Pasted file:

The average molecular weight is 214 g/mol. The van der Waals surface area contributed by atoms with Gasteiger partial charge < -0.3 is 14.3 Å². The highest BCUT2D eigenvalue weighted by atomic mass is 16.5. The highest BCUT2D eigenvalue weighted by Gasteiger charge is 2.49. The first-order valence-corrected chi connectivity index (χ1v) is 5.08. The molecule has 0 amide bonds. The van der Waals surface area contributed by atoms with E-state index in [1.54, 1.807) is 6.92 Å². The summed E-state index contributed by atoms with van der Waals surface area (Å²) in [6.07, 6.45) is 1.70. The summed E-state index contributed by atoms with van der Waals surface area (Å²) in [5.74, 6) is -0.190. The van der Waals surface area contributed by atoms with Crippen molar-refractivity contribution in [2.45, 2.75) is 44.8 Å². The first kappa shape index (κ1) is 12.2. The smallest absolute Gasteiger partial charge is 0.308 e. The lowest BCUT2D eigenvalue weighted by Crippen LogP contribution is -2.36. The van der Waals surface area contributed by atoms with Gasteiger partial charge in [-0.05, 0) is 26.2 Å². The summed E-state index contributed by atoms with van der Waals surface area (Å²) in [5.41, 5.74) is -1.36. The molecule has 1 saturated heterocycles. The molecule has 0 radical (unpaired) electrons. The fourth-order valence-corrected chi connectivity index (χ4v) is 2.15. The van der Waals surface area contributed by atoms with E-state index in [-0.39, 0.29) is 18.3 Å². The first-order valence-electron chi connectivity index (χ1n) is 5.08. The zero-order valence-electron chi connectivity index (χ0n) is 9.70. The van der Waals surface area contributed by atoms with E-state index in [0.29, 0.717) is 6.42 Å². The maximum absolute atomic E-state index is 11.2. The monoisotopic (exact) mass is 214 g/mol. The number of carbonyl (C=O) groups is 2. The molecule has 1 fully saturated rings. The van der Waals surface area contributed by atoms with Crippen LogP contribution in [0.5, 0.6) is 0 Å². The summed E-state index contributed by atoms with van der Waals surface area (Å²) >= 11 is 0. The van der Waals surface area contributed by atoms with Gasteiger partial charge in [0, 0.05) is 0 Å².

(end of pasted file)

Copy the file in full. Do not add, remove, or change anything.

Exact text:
The average molecular weight is 214 g/mol. The van der Waals surface area contributed by atoms with Gasteiger partial charge < -0.3 is 14.3 Å². The highest BCUT2D eigenvalue weighted by atomic mass is 16.5. The highest BCUT2D eigenvalue weighted by Gasteiger charge is 2.49. The first-order valence-corrected chi connectivity index (χ1v) is 5.08. The molecule has 0 amide bonds. The van der Waals surface area contributed by atoms with E-state index in [1.54, 1.807) is 6.92 Å². The summed E-state index contributed by atoms with van der Waals surface area (Å²) in [6.07, 6.45) is 1.70. The summed E-state index contributed by atoms with van der Waals surface area (Å²) in [5.74, 6) is -0.190. The van der Waals surface area contributed by atoms with Crippen molar-refractivity contribution in [2.45, 2.75) is 44.8 Å². The first kappa shape index (κ1) is 12.2. The smallest absolute Gasteiger partial charge is 0.308 e. The lowest BCUT2D eigenvalue weighted by Crippen LogP contribution is -2.36. The van der Waals surface area contributed by atoms with Gasteiger partial charge in [-0.05, 0) is 26.2 Å². The summed E-state index contributed by atoms with van der Waals surface area (Å²) in [5.41, 5.74) is -1.36. The molecule has 1 saturated heterocycles. The molecule has 0 radical (unpaired) electrons. The fourth-order valence-corrected chi connectivity index (χ4v) is 2.15. The van der Waals surface area contributed by atoms with E-state index in [-0.39, 0.29) is 18.3 Å². The first-order valence-electron chi connectivity index (χ1n) is 5.08. The zero-order valence-electron chi connectivity index (χ0n) is 9.70. The van der Waals surface area contributed by atoms with E-state index in [0.29, 0.717) is 6.42 Å². The maximum absolute atomic E-state index is 11.2. The monoisotopic (exact) mass is 214 g/mol. The number of carbonyl (C=O) groups is 2. The molecule has 1 fully saturated rings. The van der Waals surface area contributed by atoms with Crippen LogP contribution in [0.5, 0.6) is 0 Å². The summed E-state index contributed by atoms with van der Waals surface area (Å²) >= 11 is 0. The van der Waals surface area contributed by atoms with Gasteiger partial charge in [0, 0.05) is 0 Å².